2.5. Membrane Protein Extraction
A tissue membrane fraction was prepared using Mem-PER (PIERCE, Rockford, IL), according to the manufacturer’s instructions as described by Fukuchi et al. . Briefly, the renal medulla was homogenized with reagent A on ice. The tube was mixed thoroughly using a vortex mixer for 10 s and then incubated for 10 min on ice. Diluted reagent B and reagent C were added to the lysed tissue. Samples were incubated at 4°C for 30 min and centrifuged at 10,000 ×g for 3 min. The supernatant was incubated for 10 min at 37°C (to separate the membrane protein fraction) and centrifuged at 10,000 ×g for 2 min (to isolate the hydrophobic fraction from the hydrophilic fraction). The bottom layer was used as the membrane extract.
2.6. Ribonucleic Acid (RNA) Isolation and Reverse Transcription Polymerase Chain Reaction (RT-PCR) Assay
Total RNA was isolated from cultured mIMCD-3 using a commercially available kit. The yield and purity of the RNA were confirmed by measuring the ratio of the absorbance at 260 and 280 nm. In the first step, cDNA was prepared from 500 ng RNA by reverse transcription in a final volume of 20 mL in an Opticon MJ Research instrument. The samples were incubated at 37°C for 60 min and 94°C for 5 min. The following sets of primers were used in the PCR amplification: AQP1, sense: 5′-GTC CCA CAT GGT CTA GCC TTG TCT G-3′, anti-sense: 5′-GGG AAG GGT CCT GGA GGT AAG TCA-3′; AQP2, sense: 5′-GCC CCT TGC AGG AAC CAG ACA-3′, anti-sense: 5′-GCC AAA GCG GGA ATG ACA GTC-3′; AQP3, sense: 5′-GGC TAA AAA CGC TCC CTG TAT CCA-3′, anti-sense: 5′-GGA GTT TCC CAC CCC TAT TCC TAA A-3′; SMIT, sense: 5′-CAC TGT GAG TGG ATA CTT CC-3′, anti-sense: 5′-TCT CTT AAC TTC CTC AAA CC-3′; Sgk1, sense: 5′-GGA ACA CAG CCG AGA TGT ATG ACA A-3′, anti-sense: 5′-AAC TGC TTC CGC GGC TTC TTT CAC AC-3′; MR, sense: 5′-ACA GCT CAC CCC TAC CT TGG T-3′, anti-sense: 5′-CTT GAC GCC CAC CTA ACA TGT-3′; -ENaC, sense: 5′-ACT GAA CTG TGC TCA GGG ATG A-3′, anti-sense: 5′-ATC TGC CTA CCT GGT CCA AGT G-3′; -ENaC, sense: 5′-GGC TAG AGT CCT CTC CTG GTT-3′, anti-sense: 5′-GCC AAC TAG GGC AAG GAT TCT T-3′; -ENaC, sense: 5′-CTC ATT GTG CCA TGT GCC TCT A-3′, anti-sense: 5′-TAA TTT CTT CTG TCA CCC CAT CAG-3′; GAPDH, sense: 5′-TCA CCA TCT TCC AGG AGC GAG-3′, anti-sense: 5′-AAG GTG CAG AGA TGA TGA CCC TC-3′.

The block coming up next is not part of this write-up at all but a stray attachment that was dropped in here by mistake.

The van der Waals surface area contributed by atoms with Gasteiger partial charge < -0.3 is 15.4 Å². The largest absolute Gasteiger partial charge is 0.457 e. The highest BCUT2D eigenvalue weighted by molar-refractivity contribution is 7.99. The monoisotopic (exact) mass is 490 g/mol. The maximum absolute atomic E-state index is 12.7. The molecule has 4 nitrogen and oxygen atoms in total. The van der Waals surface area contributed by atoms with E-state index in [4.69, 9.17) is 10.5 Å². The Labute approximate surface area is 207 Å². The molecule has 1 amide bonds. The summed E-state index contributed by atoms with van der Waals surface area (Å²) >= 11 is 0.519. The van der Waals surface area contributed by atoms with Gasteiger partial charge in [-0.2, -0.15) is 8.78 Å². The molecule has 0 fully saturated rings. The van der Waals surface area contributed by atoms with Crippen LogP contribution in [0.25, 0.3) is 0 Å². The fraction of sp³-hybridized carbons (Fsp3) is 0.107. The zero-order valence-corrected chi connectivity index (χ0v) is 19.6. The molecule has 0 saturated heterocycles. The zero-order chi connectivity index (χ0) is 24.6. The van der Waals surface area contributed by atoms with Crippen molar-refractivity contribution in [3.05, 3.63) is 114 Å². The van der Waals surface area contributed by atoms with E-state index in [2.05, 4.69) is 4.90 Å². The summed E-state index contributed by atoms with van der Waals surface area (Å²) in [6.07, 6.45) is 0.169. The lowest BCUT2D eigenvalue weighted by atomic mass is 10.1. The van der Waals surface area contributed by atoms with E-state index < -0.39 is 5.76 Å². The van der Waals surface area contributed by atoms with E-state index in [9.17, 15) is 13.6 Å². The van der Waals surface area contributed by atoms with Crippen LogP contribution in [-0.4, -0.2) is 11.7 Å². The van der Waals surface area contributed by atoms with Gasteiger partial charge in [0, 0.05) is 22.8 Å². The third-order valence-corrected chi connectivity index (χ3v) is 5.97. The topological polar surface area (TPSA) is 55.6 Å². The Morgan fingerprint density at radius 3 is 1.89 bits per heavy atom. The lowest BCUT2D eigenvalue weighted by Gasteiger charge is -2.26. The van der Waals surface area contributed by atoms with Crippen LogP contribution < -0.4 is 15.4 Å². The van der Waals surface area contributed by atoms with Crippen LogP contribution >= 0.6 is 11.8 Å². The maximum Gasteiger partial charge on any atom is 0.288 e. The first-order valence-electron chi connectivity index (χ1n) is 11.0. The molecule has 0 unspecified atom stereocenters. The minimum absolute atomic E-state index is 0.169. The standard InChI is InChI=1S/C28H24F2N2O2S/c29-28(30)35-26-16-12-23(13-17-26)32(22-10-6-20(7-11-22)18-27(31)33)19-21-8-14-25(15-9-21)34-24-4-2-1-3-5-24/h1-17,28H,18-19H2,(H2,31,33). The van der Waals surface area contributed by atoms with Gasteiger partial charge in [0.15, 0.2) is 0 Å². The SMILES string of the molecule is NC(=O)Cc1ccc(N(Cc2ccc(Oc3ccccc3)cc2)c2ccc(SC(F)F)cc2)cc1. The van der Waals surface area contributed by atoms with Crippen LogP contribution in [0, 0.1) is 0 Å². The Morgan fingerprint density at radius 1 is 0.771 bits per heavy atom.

2.7. Quantitative Real-Time PCR